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Discussion Starter · #1 ·
Previous owner burned the clutch of an almost bnew versys 650. Had it replaced by a Kawasaki dealer. Power and torque comes on much better. BUT smell really strong burnt clutch smell. technician claims it's gas from cleaning oil spilled on the muffler or something.
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It's pretty easy to pop the cover off, remove the clutch discs and take a look. Might be worth your time. I've never smelled burning clutch discs after a replacement.

One thing to think about, maybe the previous owner didn't burn the clutch up...there could be a mechanical issue causing the failure (slippage) that the dealership missed (improper adjustment, etc.). If so, it's only a matter of time before your new discs are toasted again. Overheated clutch discs have a VERY distinct smell. There's NO mistaking it for burning oil or other chemicals. You might want to revisit the shop and try to make this point. After that, either hit a different shop or look at it yourself.

What oil are you using?
 
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I agree with Green, clutch smell is very distinctive.

Make sure it's not burnt / overheated oil on hot surfaces or parts that smells and as haybaler suggested confirm that you have motorcycle specific, gearbox approved motor oil in the engine or else the clutch will cook sooner or later.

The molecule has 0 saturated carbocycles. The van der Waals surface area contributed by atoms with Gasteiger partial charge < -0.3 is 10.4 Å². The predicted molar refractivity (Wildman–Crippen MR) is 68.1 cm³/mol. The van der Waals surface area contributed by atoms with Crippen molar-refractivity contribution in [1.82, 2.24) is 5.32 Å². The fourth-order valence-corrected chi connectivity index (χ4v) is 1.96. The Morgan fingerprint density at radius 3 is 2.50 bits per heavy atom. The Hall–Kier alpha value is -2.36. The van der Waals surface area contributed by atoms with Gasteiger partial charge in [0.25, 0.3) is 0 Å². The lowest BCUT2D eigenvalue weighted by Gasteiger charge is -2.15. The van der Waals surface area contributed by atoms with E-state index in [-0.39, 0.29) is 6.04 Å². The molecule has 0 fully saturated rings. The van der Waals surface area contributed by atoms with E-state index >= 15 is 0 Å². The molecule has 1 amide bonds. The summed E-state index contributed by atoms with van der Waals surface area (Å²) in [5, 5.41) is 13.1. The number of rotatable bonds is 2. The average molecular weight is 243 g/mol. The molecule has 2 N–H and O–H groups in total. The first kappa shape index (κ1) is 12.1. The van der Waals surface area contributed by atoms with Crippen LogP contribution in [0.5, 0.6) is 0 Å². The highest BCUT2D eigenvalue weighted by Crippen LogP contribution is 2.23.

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Discussion Starter · #5 ·
The bike like I mentioned works as expected now.

The fumes lasted the second day even after a thorough wash but confirmed that it was oil spilled on the muffler after the oil was changed. After some time running it, no more burnt Smell.

Lesson: Seems it's much easier to burn a motorcycle clutch. Even if one is not lazy to put the bike in nuetral during stops, just leaving your hand resting on the lever can activate it unknowingly as the kawi mechanic reminds me.
 

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The bike like I mentioned works as expected now.

The fumes lasted the second day even after a thorough wash but confirmed that it was oil spilled on the muffler after the oil was changed. After some time running it, no more burnt Smell.

Lesson: Seems it's much easier to burn a motorcycle clutch. Even if one is not lazy to put the bike in nuetral during stops, just leaving your hand resting on the lever can activate it unknowingly as the kawi mechanic reminds me.
Good news and a golden rule for both cars and motorcycles with manual gearboxes:

Don't touch that lever / pedal unless necessary!
 

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Lesson: Seems it's much easier to burn a motorcycle clutch. Even if one is not lazy to put the bike in nuetral during stops, just leaving your hand resting on the lever can activate it unknowingly as the kawi mechanic reminds me.
Holding the lever you get unconsciously tired and let it out just a little bit, that's enough to start causing friction, fully pulled in, mentally checking, no problem.
 

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The last time I smelled burned clutch it was accompanied by a momentary loss of power at high RPM. Turned out my clutch cable was too tight so it didn't fully release the clutch.
 
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